Torn Hawk is a Luke Wyatt solo venture, one of many. Never one for stagnation, Wyatt's career has been characterized by prolificacy, having released about a dozen records under his shape-shifting, guitar and synth Torn Hawk moniker in the few years of its existence. But that's not even half of what he's had his hands in throughout those years, when you look at his various guises, collaborations, and label output.
The idea of "collage" is important when taking in the scope of Luke Wyatt's work. Luke's artistic work draws from all media, visual, auditory, or other. Olfactory? Only time will tell. If you ever get a chance to see a Luke Wyatt interview, you might be surprised by his absurd, comic candor. For a man who makes instrumental music, he sure appreciates the finer aspects of breaking a fourth wall or uttering a non-sequitur, all the while demonstrating a manic my-tongue-can't-keep-up-with-my-brain-ness to his audience. Luke's got a lot on his mind - mental miasma basically bubbling at the surface, trying to burst - and sometimes it splatters onto a slab of wax, and sometimes onto a VHS, and sometimes into a word-salad interview. Regardless of the method of information relay, it is most likely worth your time.
When I approached Luke about the interview, he wanted to focus on his label, Valcrond Video. 2015 has been a good year for him, having put out records by Helmer, Body Tools, and Burns & Hawk, though the label has been active since 2011 or so, starting by releasing Luke Wyatt projects before expanding to other artists.
Jordan Reyes: You began your label Valcrond Video back in 2011, releasing your own work. How was the transition from working on your own terms to taking in the consideration of other artists?
Luke Wyatt: I don’t worry about other people.
LW: If any of the artists give me any shit about not listening to their views, I provide their current address to the IRS. All the guys on the label are tax fugitives to some degree.
LW: That’s what binds the artists on the label together, really. Tax non-compliance.
JR: Sad Stonewash - A Video Mulch was the first release you had for Valcrond Video, right? Was it also the first thing you released musically?
LW: Well that was a DVD release, it was a way to get my own video work out there after having worked on the PPU Video Party DVDs. But I slapped my music on there as well.
LW: SS was the first Valcrond release, but not the first thing that was released with my music on it. I was in some groups with other people, and had some solo CDRs, all of which should be on Discogs, but most are not because the guys doing one of the labels are lazy or clueless. But nice guys. Or one of them is.
LW: I also did a soundtrack for a health & safety video my friend made for a trucking company. That shit is classic, if anybody can find a copy, let me know PLEASE.
LW: Anyway, I’d consider most of that stuff (except for the trucking thing, which was very evolved) to be juvenilia even though I was over 40 at the time.
LW: 15 years on, looking at Alec Baldwin, Barack Obama, and other of my supposed peers, I have to worry about the state of this nation. Not enough of these guys are doing yoga ! I’ve been doing yoga for 9 years, and 55 has never looked better.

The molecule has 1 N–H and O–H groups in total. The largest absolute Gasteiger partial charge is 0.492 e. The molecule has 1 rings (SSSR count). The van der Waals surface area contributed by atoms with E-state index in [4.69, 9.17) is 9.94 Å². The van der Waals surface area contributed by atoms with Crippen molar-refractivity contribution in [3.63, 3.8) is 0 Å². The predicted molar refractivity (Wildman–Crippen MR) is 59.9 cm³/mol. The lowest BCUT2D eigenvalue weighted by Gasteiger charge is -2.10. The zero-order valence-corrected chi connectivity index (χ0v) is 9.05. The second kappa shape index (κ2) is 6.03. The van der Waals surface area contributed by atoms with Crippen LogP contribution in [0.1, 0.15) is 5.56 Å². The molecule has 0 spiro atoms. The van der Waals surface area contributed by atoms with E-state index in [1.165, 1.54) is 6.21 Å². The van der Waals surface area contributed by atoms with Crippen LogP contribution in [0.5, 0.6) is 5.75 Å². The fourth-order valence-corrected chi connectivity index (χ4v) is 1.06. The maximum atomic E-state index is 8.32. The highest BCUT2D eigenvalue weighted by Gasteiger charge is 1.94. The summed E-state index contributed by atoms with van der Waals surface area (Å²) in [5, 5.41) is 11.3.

JR: Was there any learning curve for you doing the label? I have to think that the move from CD-Rs and DVDs to vinyl had to have been a bit of a challenge.
LW: I don’t learn anything, I just try to force action in the way a toddler stuffs as many things into their mouth as they can, big things, dog toys, flip flops. I just gobble things up and my fly-like saliva breaks them down into manageable mush.
JR: Was there any label or person or even idea that was particularly inspiring to your work in Valcrond Video?
LW: Jose Canseco. To spell Canseco, you have to spell the word “can”.
JR: How do you decide what gets to be released on the label? Are there ever cases when someone sends something in or do you always know the person?
LW: I only deal with people who are single-minded, driven. If anybody has a valid driver’s license, owns a home, has a kid, or more than $800 in their checking account, I am not working with them. I’m looking for real focus here.
JR: You recently released the Burns & Hawk 12". I know that you two played together in Circuit, Burns & Hawk before, but how did you and Willie Burns decide to do this release?
LW: I decided to make something out of some jams Will and I did, and he sort of shrugged and let it happen.
JR: You also just put out the Roccale 12" by Helmer. How did you and DP get in contact and decide to release this?
LW: Helmer is a close chum from the NY area. He was a bouncer at a strip club I used to go to; I felt bad for him sitting out in the cold, hard, stark concrete landscape all night looking at gross guys come in and out. I’d bring him a hot meatball hero once in awhile. He’d warm his hands on it, then swallow it in one bite by unlocking his jaw like a big snake. Then he’d let me into the club for free. Often he would pass me CD demos of his lame-ass music— such crap. The CDs would end up on floor of my car and would be useful when I was looking for a surface to snort drugs off of once in awhile. I happened to actually listen to one the CDs eventually— this is when I was stuck in a car wash, with sudsy water covering the windows and doors of the car, suds and streaming water becoming my whole world— and this particular CD wasn’t quite as lame as the rest. I decided then and there to put it out.
JR: What all is coming up for Valcrond Video?
LW: The first Body Tools 12” just came out.
LW: I’ve also got a couple unknown freaky teenagers from Paramus, NJ, they make some real shitty house music, I am excited about them. One of the guys is called Garbagepale. Such an evocative name, I think.
JR: What would be your dream release if time and space were not considerations?
LW: “Time & Space”, the debut EP from Dream Release.